Shared by my friend, Nverland
SERVINGS: MAKES 1 DRINK
1 ounce brandy
1 ounce white crème de menthe
1/2 ounce dark rum
4 ounces white hot chocolate
Chocolate-flavored whipped cream and crushed Peppermint Altoids, for garnish (optional)
Pan-Seared Steak with Pizzaiola Sauce
Bistecca Alla Pizzaiola
serves: 4 servings
The tomato sauce and vegetables in this dish will bring to mind the flavors of pizza, an American favorite. And when those flavors are paired with steak, another American favorite, how could you go wrong? I always enjoy a good grilled steak, but the sauce and earthiness of the vegetables here make for a perfect pairing with the meat and a good piece of crusty bread to mop up the leftover sauce on your plate.
1 red bell pepper, cored, seeded, and cut into 1-inch strips
1 yellow bell pepper, cored, seeded and cut into 1-inch strips *
3 tablespoons extra-virgin olive oil
3 garlic cloves, peeled and sliced
2 cups sliced white button mushrooms
1¼ teaspoons kosher salt
½ teaspoon dried oregano
1 14.5-ounce can Italian plum tomatoes
Four 8-ounce bone- in steaks, about 1 inch **
Heat the olive oil in a large skillet over medium- high heat. When the oil is hot, add the sliced garlic. Let the garlic sizzle a minute, then toss in the bell peppers and mushrooms. Season with 1 teaspoon of the salt and the oregano. Sauté until the mushrooms and peppers are caramelized on the edges, about 5 minutes.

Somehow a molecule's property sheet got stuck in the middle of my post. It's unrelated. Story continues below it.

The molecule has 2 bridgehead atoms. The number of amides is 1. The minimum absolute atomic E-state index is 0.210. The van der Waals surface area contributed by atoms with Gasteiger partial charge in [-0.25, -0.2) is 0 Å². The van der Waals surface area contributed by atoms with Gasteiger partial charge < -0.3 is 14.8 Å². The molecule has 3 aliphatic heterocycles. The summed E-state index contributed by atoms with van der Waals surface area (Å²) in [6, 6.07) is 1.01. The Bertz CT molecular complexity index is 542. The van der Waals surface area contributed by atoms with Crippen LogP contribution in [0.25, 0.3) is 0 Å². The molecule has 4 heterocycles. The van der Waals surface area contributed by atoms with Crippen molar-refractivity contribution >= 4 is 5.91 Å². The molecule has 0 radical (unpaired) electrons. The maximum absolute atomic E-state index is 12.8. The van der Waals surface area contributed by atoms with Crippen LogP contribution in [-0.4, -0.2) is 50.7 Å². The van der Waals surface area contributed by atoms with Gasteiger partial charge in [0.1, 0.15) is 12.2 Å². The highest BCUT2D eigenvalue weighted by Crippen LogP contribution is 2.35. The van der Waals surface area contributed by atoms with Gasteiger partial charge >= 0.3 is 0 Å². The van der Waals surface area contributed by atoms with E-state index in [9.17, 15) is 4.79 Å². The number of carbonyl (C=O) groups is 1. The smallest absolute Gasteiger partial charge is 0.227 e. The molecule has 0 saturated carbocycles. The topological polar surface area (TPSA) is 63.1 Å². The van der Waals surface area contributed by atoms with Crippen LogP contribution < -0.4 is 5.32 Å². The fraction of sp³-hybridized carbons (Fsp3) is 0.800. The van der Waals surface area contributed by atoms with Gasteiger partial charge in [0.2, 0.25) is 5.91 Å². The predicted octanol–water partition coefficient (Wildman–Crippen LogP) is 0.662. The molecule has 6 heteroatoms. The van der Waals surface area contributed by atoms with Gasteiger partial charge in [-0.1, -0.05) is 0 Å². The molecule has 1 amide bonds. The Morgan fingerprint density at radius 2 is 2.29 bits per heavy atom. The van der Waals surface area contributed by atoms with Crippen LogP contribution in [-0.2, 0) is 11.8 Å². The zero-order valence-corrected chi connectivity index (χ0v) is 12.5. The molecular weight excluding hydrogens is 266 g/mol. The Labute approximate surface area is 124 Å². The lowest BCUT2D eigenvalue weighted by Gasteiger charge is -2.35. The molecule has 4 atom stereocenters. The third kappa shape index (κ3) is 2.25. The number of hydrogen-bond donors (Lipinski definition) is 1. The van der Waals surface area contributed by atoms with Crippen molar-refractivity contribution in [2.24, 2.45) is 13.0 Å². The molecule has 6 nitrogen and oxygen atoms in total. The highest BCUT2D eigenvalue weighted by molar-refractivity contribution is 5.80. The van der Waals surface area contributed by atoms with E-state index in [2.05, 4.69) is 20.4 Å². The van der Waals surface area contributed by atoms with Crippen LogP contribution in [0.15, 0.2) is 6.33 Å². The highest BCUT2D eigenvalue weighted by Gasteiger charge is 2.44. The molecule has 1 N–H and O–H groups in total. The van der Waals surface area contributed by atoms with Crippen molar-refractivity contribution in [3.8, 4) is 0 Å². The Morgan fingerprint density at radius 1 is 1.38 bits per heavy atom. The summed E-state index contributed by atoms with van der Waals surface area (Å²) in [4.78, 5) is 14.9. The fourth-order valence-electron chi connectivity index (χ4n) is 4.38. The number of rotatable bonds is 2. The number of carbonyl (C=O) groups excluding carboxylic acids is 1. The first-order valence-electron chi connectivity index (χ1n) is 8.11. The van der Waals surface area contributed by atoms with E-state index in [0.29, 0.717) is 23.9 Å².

Pour in the tomatoes, and slosh out the can with ½ cup hot water, adding that to the skillet as well.
Bring to a simmer, and cook, uncovered, until the sauce is thickened and the peppers break down, about 12 to 15 minutes.
Season the steaks with the remaining ¼ teaspoon salt. Sear the steaks in a large cast- iron skillet over high heat until done to your liking, about 2 minutes per side for rare. Let the steaks rest for a few minutes while the sauce finishes cooking.
To serve, put the steaks on plates and top with the pepper sauce. Serve immediately.
* we also used an onion, sliced
** we used rib steaks and grilled them instead of frying them on the stove.
Have you ever waited for something with wild anticipation, such as a particular gift for Christmas only to have it fall far below your expectations? Did that temper your enthusiasm for the next time? Did a constant stream of disappointments bring you to the point of where you not only expected but anticipated the disappointment?
And when was the last time your socks were blown off by something being all that it promised to be and delivered? Did that rekindle your hope for future successes?